Assembly Line Technician Careers: Salary & Job Description

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Learn about an assembly line technician's job duties, salary and training requirements. Get straight talk about the pros and cons of an assembly line technician career.
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An Assembly Line Technician Career: Pros and Cons

Assembly line technician jobs have changed in recent years due to advances in technology. Consult the pros and cons below to learn more about this career.

Pros of Becoming an Assembly Line Technician
Requires only a high school diploma or equivalent*
Mostly a physical job with little to no paperwork***
Variety of employment options in different industries (electronics, automotive, household products, etc.)**
Options in work schedules (usually three shifts - 1st, 2nd and 3rd)**

Cons of Becoming an Assembly Line Technician
Potential for injury (exposure to hazardous materials, noisy work areas, etc.)*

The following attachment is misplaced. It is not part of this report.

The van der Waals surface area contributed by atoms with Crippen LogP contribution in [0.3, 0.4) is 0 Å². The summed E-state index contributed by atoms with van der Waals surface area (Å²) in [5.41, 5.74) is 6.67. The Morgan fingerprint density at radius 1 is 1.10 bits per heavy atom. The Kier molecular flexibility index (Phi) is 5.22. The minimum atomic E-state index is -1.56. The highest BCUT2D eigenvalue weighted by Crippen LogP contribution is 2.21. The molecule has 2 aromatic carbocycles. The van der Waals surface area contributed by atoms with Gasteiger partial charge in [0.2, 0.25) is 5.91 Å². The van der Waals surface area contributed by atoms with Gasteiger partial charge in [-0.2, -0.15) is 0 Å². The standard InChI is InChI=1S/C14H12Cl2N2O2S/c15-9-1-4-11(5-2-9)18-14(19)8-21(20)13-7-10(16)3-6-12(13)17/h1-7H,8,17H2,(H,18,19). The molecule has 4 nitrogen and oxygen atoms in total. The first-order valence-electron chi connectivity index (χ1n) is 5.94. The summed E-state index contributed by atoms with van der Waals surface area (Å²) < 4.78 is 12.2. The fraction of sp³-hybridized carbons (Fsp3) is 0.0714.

Work environments can be extremely hot**
Job usually involves long periods of standing or sitting*
Low job growth projections for 2012-2022 (four percent projected growth)*

Sources: *U.S Bureau of Labor Statistics, **, ***State of California Employment Development Department.

Career Information

Job Description and Duties

Assembly line technicians usually work in warehouse environments with different machines and tools. An assembly line usually has multiple workers who each have a specific job to do in the process of putting together a product. Job duties may include measuring, cutting, securing and checking product pieces. You may also work with finished products and perform tasks such as packaging and quality checking. Assembly line technicians can work with all types of products, from engines and electronics to furniture and toys.

Working conditions can be less than ideal; working in extreme heat may be common. You may encounter other hazards, such as exposure to chemicals or other hazardous materials, possible injuries from misuse of equipment or other dangers, depending on the product being produced. You may also face exposure to loud noise, dust and other debris. Most companies operate three shifts, around the clock. Some may work weekends. Typically, a 40-hour work week is the standard, but overtime may occur. There may also be periods when workers are laid off due to low production.